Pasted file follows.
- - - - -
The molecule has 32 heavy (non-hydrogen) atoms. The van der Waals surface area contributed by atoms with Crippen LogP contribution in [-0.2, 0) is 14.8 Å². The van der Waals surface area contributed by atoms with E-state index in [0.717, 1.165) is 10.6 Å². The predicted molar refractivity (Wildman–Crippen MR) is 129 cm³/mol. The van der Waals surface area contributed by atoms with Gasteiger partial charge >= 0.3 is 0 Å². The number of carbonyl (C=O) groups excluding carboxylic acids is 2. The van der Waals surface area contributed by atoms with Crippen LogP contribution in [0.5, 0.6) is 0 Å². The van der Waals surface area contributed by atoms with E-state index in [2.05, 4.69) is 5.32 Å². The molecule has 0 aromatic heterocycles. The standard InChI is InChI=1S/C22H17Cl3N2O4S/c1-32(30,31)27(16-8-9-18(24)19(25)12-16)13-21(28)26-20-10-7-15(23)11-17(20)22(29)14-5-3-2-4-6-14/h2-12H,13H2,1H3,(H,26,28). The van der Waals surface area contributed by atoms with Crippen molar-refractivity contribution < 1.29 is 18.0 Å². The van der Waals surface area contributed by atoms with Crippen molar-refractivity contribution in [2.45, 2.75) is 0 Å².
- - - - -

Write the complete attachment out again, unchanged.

The molecule has 32 heavy (non-hydrogen) atoms. The van der Waals surface area contributed by atoms with Crippen LogP contribution in [-0.2, 0) is 14.8 Å². The van der Waals surface area contributed by atoms with E-state index in [0.717, 1.165) is 10.6 Å². The predicted molar refractivity (Wildman–Crippen MR) is 129 cm³/mol. The van der Waals surface area contributed by atoms with Gasteiger partial charge >= 0.3 is 0 Å². The number of carbonyl (C=O) groups excluding carboxylic acids is 2. The van der Waals surface area contributed by atoms with Crippen LogP contribution in [0.5, 0.6) is 0 Å². The van der Waals surface area contributed by atoms with E-state index in [2.05, 4.69) is 5.32 Å². The molecule has 0 aromatic heterocycles. The standard InChI is InChI=1S/C22H17Cl3N2O4S/c1-32(30,31)27(16-8-9-18(24)19(25)12-16)13-21(28)26-20-10-7-15(23)11-17(20)22(29)14-5-3-2-4-6-14/h2-12H,13H2,1H3,(H,26,28). The van der Waals surface area contributed by atoms with Crippen molar-refractivity contribution < 1.29 is 18.0 Å². The van der Waals surface area contributed by atoms with Crippen molar-refractivity contribution in [2.45, 2.75) is 0 Å².